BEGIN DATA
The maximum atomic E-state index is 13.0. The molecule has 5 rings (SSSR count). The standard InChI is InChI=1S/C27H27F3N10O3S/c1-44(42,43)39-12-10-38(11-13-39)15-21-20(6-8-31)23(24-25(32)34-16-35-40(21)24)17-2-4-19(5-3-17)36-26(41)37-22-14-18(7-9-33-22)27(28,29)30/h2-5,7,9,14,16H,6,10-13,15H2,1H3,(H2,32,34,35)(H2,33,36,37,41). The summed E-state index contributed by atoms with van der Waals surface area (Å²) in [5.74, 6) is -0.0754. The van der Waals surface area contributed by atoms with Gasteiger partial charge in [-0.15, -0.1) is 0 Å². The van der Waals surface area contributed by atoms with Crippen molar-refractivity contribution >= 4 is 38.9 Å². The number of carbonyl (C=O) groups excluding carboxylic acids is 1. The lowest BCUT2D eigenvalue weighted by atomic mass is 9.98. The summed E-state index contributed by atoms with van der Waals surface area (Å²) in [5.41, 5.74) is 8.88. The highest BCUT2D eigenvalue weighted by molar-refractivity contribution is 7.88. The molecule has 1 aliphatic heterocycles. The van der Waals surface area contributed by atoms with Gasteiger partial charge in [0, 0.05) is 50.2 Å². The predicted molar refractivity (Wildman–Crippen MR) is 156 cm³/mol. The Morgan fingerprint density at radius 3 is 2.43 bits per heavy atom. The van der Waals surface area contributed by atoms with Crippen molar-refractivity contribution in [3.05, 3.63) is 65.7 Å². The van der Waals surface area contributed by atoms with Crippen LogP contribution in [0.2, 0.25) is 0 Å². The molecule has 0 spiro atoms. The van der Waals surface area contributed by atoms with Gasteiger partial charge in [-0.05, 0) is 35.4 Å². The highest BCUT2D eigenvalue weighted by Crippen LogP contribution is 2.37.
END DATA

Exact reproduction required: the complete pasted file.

The maximum atomic E-state index is 13.0. The molecule has 5 rings (SSSR count). The standard InChI is InChI=1S/C27H27F3N10O3S/c1-44(42,43)39-12-10-38(11-13-39)15-21-20(6-8-31)23(24-25(32)34-16-35-40(21)24)17-2-4-19(5-3-17)36-26(41)37-22-14-18(7-9-33-22)27(28,29)30/h2-5,7,9,14,16H,6,10-13,15H2,1H3,(H2,32,34,35)(H2,33,36,37,41). The summed E-state index contributed by atoms with van der Waals surface area (Å²) in [5.74, 6) is -0.0754. The van der Waals surface area contributed by atoms with Gasteiger partial charge in [-0.15, -0.1) is 0 Å². The van der Waals surface area contributed by atoms with Crippen molar-refractivity contribution >= 4 is 38.9 Å². The number of carbonyl (C=O) groups excluding carboxylic acids is 1. The lowest BCUT2D eigenvalue weighted by atomic mass is 9.98. The summed E-state index contributed by atoms with van der Waals surface area (Å²) in [5.41, 5.74) is 8.88. The highest BCUT2D eigenvalue weighted by molar-refractivity contribution is 7.88. The molecule has 1 aliphatic heterocycles. The van der Waals surface area contributed by atoms with Gasteiger partial charge in [0, 0.05) is 50.2 Å². The predicted molar refractivity (Wildman–Crippen MR) is 156 cm³/mol. The Morgan fingerprint density at radius 3 is 2.43 bits per heavy atom. The van der Waals surface area contributed by atoms with Crippen molar-refractivity contribution in [3.05, 3.63) is 65.7 Å². The van der Waals surface area contributed by atoms with Crippen LogP contribution in [0.2, 0.25) is 0 Å². The molecule has 0 spiro atoms. The van der Waals surface area contributed by atoms with Gasteiger partial charge in [-0.05, 0) is 35.4 Å². The highest BCUT2D eigenvalue weighted by Crippen LogP contribution is 2.37.